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Readers are asked to send a note of any misprints or mistakes that they spot in this item to editor@pnreview.co.uk

This item is taken from PN Review 203, Volume 38 Number 3, January - February 2012.

Letter from Robert Griffiths(-Snook)
Gap-Filling, or, What Anna and Esther Did Next

Sir: It is possible that in his interesting remarks on possibility ('"The Present Kind of France is Bald": On Possible Worlds', PNR 202) Roger Caldwell is too parsimonious about possibility. He rightly notes that fictional worlds are 'gappy', which presumably leaves plenty of room for gap-filling. In other words, almost anything is possible where fiction is concerned.

It is surprising then that he worries about what is essential or accidental to a fictional character. He says, for instance, that we could not conceive of Sherlock Holmes married with three children. But I am halfway through writing a hopefully best-selling novel in which Holmes, tired of taking on the underworld single-handed, and bored with Watson's deferential idiocy, has decided to retire to a cottage in Suffolk with a certain Miss Picklethwaite, where he intends to complete a translation of Plotinus's Enneads and sire a large family. He may also write memoirs concerning an earlier life.

We are told again that fictional worlds are gappy, that artists 'do not create complete worlds'. But then it is more than surprising to be told that nevertheless 'what is possible in one artistic world is impossible in another', that it is impossible, for instance, to imagine Anna Karenina in Bleak House. And yet, here I am, in possession of a manuscript through the generosity of my late great-great-great-grandfather, Admiral Sir Herbert Griffiths-Snook, a personal friend of Crown Princes, Artists and the Common Man, and a close friend of both Charles Dickens and the eminent, if little known, Russian novelist, Alexander Volkorov Tolstoy, which latter, my research will show, was actually the author of Anna Karenina as well as the disowned bastard sibling of the better known but putative fraud Leo Tolstoy, and this said manuscript represents the hitherto hidden collaboration between Dickens and A.V. Tolstoy on an early version of Bleak House to be entitled, perhaps, (Anna of) Bleak House in which the friendship between Anna Karenina and Esther Summerson is explored with remarkable sensitivity. The work is particularly striking for its startlingly modernistic exploration of a possible ménage featuring Karenina, Summerson and Carstone, to which end they actually purchase a cottage in Suffolk which, in later years, coincidentally became the retirement home of one Sherlock Holmes and his family.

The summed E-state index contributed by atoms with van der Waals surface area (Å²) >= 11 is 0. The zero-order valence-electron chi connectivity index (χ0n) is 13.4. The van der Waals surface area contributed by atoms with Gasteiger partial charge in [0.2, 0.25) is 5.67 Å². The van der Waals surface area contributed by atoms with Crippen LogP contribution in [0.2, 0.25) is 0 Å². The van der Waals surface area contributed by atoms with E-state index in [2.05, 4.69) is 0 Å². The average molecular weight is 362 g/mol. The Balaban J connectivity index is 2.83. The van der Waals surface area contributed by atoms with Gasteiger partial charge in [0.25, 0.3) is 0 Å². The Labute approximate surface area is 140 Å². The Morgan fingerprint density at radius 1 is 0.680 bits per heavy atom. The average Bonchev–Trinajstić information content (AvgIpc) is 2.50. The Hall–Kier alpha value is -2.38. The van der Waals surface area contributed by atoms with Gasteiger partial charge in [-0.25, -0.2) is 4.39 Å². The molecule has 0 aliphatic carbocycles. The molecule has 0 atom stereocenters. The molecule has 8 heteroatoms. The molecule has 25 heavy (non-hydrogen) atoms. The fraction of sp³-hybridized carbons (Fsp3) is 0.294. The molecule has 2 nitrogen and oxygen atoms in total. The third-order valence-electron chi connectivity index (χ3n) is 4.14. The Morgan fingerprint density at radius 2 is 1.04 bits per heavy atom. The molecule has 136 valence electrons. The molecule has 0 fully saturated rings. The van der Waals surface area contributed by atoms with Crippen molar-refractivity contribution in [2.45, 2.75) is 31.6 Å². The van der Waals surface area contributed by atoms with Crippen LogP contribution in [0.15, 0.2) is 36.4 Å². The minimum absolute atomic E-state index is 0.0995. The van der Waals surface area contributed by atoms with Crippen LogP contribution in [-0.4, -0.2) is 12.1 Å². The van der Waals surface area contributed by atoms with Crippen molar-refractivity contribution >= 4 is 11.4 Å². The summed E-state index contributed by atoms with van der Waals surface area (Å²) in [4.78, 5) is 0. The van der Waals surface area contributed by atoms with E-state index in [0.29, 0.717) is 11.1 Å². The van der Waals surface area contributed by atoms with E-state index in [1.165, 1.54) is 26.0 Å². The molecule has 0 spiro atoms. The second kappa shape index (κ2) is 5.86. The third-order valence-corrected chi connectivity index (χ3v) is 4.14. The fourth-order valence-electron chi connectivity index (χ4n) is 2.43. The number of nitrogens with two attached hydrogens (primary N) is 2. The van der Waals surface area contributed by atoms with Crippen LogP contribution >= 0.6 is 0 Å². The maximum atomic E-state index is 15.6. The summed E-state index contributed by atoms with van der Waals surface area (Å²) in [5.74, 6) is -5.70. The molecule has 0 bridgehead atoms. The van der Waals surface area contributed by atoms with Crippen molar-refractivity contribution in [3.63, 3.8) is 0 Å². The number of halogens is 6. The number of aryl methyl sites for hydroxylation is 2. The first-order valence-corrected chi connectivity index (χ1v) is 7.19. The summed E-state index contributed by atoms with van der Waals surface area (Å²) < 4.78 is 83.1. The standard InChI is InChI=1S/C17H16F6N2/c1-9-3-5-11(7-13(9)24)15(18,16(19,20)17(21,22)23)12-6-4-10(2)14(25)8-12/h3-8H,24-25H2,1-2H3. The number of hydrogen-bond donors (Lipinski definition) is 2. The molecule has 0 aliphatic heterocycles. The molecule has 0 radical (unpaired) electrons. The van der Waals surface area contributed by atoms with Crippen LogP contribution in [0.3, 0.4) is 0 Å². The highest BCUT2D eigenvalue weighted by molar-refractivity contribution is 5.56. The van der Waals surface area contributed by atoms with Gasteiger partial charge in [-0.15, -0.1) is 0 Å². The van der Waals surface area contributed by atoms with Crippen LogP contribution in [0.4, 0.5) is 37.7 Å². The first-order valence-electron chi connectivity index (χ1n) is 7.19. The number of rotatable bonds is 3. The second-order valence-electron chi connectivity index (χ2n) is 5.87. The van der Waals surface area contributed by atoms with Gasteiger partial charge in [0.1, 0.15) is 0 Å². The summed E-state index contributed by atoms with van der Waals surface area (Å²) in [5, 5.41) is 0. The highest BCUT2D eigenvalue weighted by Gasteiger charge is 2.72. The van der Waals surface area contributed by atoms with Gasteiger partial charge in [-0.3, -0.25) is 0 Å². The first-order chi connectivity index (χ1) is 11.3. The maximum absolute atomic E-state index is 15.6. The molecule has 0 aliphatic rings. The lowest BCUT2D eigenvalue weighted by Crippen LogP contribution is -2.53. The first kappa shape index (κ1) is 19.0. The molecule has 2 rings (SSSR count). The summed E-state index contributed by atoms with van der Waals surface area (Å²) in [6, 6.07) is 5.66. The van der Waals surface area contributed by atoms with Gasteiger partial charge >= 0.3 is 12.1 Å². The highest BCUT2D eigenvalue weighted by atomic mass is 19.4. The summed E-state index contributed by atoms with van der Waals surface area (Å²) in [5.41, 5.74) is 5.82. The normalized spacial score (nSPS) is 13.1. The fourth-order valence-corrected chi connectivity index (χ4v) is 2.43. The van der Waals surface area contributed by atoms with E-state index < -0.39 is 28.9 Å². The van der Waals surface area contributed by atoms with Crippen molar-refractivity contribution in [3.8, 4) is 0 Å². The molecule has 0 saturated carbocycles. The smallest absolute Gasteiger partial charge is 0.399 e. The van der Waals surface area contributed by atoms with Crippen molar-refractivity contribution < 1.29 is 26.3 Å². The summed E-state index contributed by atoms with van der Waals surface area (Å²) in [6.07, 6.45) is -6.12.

ROBERT GRIFFITHS(-SNOOK)
Godalming



Roger Caldwell writes: My contention is that the fictional world is (necessarily) a gappy one in that, whereas in our world everything is, or will be, determined, in the fictional world there is much that is, and will remain, indeterminable. There are gaps, that is, not in the sense in which there are missing pieces in a jigsaw puzzle, but in that of there being genuine indeterminacies: Mrs Dalloway's London may, and does, include Regent Street but is silent about the Old Kent Road, as it is about much else.